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Liesje, That is great news. I am pleased and would still be please if you found the dremel to work better for you. I am just pleased when people can make the break through and trim their own dogs nails instead of having a groomer do it.
 

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Discussion Starter #15
I am pleased too, since I did have a groomer do it once and she barely cut the tips and skipped a nail. It seemed like she was as afraid of doing it as I was! There is a local pet shop where they gave a vet tech come and do nails and the "payment" is a donation to a cat rescue. She does a good job, but is not there often enough. I like to cut Kenya's nails once or twice a week, just a little at a time. Often she gets annoyed so I do front one day and back another day. I refuse to hold her down b/c I don't want it to be any more negative than it already is.
 

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Noob question here, what benifit is there from trimming their nails? does it benifit the dog? or is it just to keep them from scratching up the house? We never clipped my dads labs nails ever.
 

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You want to keep the nails short, if they get too long then the dogs's toes and feet can get really sore.

Some dogs seem to need little trimming others more. My one female's back feet very seldom need more than just a little nip to blunt the nail.

So yes it is important to the dog have their nails trimmed to keep them short.
 

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My 2 get a nail trim every two weeks.

If they get really long it gets very hard to clip the nails and often times if it's not something that the dog is brought up doing they don't like and it's very hard to make them like it once they reach adult hood. Mine started getting there nails trimmed when they were a pup, so now it's no big deal.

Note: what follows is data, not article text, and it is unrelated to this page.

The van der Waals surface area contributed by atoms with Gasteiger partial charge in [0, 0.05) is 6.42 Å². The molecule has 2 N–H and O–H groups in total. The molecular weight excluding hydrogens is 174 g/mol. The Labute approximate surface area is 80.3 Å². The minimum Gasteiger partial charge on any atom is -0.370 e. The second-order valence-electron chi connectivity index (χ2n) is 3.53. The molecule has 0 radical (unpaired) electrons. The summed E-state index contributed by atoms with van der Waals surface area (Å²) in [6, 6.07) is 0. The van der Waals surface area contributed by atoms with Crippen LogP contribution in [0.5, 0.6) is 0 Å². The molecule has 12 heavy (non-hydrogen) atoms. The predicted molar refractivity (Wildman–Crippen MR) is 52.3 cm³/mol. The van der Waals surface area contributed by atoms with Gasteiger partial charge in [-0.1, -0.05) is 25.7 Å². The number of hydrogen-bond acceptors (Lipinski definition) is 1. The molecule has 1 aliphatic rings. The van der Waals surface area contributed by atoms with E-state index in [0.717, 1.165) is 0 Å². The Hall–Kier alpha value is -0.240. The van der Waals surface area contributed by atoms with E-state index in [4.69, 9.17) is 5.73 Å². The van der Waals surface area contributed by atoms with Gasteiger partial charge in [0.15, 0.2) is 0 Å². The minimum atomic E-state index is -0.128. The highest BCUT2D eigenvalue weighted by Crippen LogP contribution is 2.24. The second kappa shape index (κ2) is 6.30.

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Discussion Starter #19
Originally Posted By: KTM450SXNoob question here, what benifit is there from trimming their nails? does it benifit the dog? or is it just to keep them from scratching up the house? We never clipped my dads labs nails ever.
Well, I have indoor dogs and when we are outdoors, most of the time it is on grass. We do walk on paved roads/sidewalks, but most of their exercise is games, agility, and chasing each other on grass. So, their nails don't naturally get worn enough like a wild wolf who is roaming for miles and miles or an outdoor dog in a cement run. For agility, I don't want Kenya's nails getting caught on anything. That can cause painful injuries. Nails that are too long can push toes in the wrong directions and damage a dog's foot.
 

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Originally Posted By: KTM450SXNoob question here, what benifit is there from trimming their nails? does it benifit the dog? or is it just to keep them from scratching up the house? We never clipped my dads labs nails ever.
Same reason people clip their own nails.


If the nails get too long, they can splay out the feet and cause soreness and foot problems. Long nails are also prone to getting caught on things and torn or broken. A broken nail can expose the quick of the nail, which is extremely painful for the dog and can also lead to a lot of bleeding.